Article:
Low-cost, no-fuss Phoenix hosting with Bitcoin daemon?

phoenix
deployment

#1

My Rails hosting company, Railsplayground.net, provides cheap, easy to use Linux virtual servers for running Rails apps on. I asked them if they could host my Phoenix app, https://github.com/pdxrod/blockchain_explorer, which includes running several instances of bitcoind, and they wanted too much money

I’ve tried several suggested alternatives found in this forum, but they either don’t have a persistent file system, which you need for running bitcoind, or they won’t answer your questions about how to deploy Phoenix on port 4000, have port 80 redirecting to it, and two or three bitcoinds running, except by directing you to hundreds of pages of irrelevant information. I refer to Amazon Web Services EC2.

I’m trying to find something like Rails Playground but for Phoenix. I wonder if anyone knows of one.


#2

I would have to check the docs but take a look at Nanobox.io. It allows you to use VPS providers as the servers and they handle the setup/deployment/security/etc. If bitcoind doesn’t need to be accessed from the outside world they would consider it a worker. I haven’t done this myself so I can’t say it will work but I hope it gives you another option.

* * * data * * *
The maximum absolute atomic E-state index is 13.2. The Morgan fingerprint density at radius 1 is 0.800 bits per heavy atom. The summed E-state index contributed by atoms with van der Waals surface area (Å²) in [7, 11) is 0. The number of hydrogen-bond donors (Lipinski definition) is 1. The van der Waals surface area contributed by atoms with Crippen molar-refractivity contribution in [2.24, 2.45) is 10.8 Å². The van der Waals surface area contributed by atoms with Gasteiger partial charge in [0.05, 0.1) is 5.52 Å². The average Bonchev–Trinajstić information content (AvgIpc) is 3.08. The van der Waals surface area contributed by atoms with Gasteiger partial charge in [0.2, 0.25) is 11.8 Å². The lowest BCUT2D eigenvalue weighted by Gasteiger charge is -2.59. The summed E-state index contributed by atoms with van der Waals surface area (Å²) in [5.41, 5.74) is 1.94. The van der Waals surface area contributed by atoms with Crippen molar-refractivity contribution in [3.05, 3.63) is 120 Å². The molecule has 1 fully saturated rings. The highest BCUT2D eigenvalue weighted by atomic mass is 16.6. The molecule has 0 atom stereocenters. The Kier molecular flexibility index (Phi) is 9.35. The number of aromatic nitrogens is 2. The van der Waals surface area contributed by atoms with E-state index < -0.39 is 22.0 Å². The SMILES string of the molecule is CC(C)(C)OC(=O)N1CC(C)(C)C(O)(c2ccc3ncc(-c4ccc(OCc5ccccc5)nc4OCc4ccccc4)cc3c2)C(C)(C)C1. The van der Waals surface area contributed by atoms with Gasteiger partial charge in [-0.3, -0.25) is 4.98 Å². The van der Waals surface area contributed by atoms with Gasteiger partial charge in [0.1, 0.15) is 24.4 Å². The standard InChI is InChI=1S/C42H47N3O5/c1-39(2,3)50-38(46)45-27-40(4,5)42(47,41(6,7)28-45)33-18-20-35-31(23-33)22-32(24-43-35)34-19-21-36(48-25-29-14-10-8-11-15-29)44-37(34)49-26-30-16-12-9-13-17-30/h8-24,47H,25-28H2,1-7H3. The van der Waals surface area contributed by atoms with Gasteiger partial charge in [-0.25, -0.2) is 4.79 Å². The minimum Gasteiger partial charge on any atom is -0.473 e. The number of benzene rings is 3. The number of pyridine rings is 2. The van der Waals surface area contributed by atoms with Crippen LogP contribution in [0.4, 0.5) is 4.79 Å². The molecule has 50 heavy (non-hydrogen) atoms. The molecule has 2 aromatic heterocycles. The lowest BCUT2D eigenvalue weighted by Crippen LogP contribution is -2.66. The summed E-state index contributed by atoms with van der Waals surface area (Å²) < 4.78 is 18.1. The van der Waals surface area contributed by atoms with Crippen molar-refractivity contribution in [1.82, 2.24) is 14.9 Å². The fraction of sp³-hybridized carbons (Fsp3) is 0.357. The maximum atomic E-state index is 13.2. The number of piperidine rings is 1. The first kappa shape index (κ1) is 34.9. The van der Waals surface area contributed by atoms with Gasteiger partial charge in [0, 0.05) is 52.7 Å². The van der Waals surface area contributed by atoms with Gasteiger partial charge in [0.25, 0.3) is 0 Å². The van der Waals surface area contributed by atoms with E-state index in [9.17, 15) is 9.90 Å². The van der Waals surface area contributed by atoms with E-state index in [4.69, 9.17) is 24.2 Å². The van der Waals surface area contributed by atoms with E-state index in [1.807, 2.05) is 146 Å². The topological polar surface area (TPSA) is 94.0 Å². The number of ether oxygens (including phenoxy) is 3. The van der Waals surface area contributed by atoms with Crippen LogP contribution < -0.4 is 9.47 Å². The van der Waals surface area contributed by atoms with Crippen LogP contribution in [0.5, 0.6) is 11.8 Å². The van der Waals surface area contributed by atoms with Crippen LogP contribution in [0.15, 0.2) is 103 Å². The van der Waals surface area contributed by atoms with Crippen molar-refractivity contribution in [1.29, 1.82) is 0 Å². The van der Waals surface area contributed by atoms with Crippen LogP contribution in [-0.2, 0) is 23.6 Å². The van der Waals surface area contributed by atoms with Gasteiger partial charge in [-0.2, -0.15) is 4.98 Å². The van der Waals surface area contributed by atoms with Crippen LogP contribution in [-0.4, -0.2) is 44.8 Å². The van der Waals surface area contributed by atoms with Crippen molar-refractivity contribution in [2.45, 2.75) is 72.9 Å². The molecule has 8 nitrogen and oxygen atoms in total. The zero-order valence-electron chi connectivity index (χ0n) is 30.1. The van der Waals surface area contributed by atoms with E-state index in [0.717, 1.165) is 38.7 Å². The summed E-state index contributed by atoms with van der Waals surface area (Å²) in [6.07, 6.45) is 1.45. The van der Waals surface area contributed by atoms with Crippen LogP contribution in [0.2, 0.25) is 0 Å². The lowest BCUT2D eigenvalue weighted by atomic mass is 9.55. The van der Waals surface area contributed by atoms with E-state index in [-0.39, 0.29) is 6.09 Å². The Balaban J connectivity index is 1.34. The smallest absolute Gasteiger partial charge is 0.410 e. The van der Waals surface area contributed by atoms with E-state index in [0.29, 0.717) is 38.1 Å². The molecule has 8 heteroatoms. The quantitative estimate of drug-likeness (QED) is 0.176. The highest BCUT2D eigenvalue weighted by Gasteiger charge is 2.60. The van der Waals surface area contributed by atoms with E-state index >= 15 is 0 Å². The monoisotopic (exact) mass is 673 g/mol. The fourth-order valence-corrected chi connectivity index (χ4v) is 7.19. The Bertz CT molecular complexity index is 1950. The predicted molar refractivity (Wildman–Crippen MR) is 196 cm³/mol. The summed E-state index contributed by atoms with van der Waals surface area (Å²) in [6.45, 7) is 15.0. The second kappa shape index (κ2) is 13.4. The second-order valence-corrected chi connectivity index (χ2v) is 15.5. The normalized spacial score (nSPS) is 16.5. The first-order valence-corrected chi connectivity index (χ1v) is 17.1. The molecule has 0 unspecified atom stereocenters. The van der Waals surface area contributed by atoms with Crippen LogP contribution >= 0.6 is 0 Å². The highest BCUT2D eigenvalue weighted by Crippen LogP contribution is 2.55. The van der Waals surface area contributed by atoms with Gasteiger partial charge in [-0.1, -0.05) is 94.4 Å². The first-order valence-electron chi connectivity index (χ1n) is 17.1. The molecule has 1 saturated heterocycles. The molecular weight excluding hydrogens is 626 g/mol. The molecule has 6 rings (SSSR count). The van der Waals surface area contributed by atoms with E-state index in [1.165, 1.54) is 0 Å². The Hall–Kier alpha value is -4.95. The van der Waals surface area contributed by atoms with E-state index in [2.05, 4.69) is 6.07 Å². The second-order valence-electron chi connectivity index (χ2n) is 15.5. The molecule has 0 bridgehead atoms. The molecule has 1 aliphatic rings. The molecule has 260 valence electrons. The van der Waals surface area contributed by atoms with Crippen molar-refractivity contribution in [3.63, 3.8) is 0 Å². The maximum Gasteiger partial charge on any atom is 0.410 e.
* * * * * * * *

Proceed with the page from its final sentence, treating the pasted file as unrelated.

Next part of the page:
#3

As far as I know, if you don’t want to mine it, you’d “only” need to attach a ~500 GB ssd (~$70 on digital ocean) for the chain (or maybe you can find something cheaper than ssd, you can even buy a hard drive from amazon probably for $50).


#4

After a month, I found the solution. I tried Gigalixir, but their file system isn’t persistent, and various other suggestions I read here, but couldn’t make sense of them. I found out that I could run my Phoenix app on port 4000 internally in a server, and redirect external port 80 to it.

iptables -t nat -A PREROUTING -i eth0 -p udp --dport 80 -j REDIRECT --to-port 4000
(as root - I could do this)

The only problem was opening port 80. After a month of correspondence with AWS, all they could do was send me links to documentation and forums, none of which were any use, since I needed them, the hosting company, to open the port. But Rails Playground, after a month, figured out how to do it. So now when you browse to the machine, it shows the Phoenix app running.